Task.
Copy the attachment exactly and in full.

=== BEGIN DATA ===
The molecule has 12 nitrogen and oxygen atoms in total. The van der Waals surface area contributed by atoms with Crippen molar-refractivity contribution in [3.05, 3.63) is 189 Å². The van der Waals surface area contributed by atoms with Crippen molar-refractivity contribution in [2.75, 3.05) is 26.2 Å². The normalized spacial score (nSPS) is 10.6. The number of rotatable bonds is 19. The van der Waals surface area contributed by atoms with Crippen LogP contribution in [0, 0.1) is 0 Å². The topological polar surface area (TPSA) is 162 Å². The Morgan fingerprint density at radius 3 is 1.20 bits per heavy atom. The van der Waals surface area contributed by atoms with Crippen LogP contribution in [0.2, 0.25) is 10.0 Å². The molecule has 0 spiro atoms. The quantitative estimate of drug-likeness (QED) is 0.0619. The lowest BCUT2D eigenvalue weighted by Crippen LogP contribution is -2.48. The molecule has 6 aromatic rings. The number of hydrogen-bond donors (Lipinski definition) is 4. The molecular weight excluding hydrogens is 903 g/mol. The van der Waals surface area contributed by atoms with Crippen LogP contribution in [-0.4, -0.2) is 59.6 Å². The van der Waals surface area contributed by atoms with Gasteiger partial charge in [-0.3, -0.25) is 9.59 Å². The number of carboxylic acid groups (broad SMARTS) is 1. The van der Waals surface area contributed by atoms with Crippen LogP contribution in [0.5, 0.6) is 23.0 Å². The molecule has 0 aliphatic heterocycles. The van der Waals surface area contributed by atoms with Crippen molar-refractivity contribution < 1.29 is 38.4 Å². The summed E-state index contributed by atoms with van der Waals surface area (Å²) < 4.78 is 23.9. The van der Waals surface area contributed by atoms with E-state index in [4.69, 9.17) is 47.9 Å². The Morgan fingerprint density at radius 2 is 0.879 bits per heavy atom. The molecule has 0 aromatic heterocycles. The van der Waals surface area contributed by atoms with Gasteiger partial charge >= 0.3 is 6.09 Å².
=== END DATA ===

The molecule has 12 nitrogen and oxygen atoms in total. The van der Waals surface area contributed by atoms with Crippen molar-refractivity contribution in [3.05, 3.63) is 189 Å². The van der Waals surface area contributed by atoms with Crippen molar-refractivity contribution in [2.75, 3.05) is 26.2 Å². The normalized spacial score (nSPS) is 10.6. The number of rotatable bonds is 19. The van der Waals surface area contributed by atoms with Crippen LogP contribution in [0, 0.1) is 0 Å². The topological polar surface area (TPSA) is 162 Å². The Morgan fingerprint density at radius 3 is 1.20 bits per heavy atom. The van der Waals surface area contributed by atoms with Crippen LogP contribution in [0.2, 0.25) is 10.0 Å². The molecule has 0 spiro atoms. The quantitative estimate of drug-likeness (QED) is 0.0619. The lowest BCUT2D eigenvalue weighted by Crippen LogP contribution is -2.48. The molecule has 6 aromatic rings. The number of hydrogen-bond donors (Lipinski definition) is 4. The molecular weight excluding hydrogens is 903 g/mol. The van der Waals surface area contributed by atoms with Crippen LogP contribution in [-0.4, -0.2) is 59.6 Å². The van der Waals surface area contributed by atoms with Gasteiger partial charge in [-0.3, -0.25) is 9.59 Å². The number of carboxylic acid groups (broad SMARTS) is 1. The van der Waals surface area contributed by atoms with Crippen LogP contribution in [0.5, 0.6) is 23.0 Å². The molecule has 0 aliphatic heterocycles. The van der Waals surface area contributed by atoms with Crippen molar-refractivity contribution < 1.29 is 38.4 Å². The summed E-state index contributed by atoms with van der Waals surface area (Å²) < 4.78 is 23.9. The van der Waals surface area contributed by atoms with E-state index in [4.69, 9.17) is 47.9 Å². The Morgan fingerprint density at radius 2 is 0.879 bits per heavy atom. The molecule has 0 aromatic heterocycles. The van der Waals surface area contributed by atoms with Gasteiger partial charge >= 0.3 is 6.09 Å².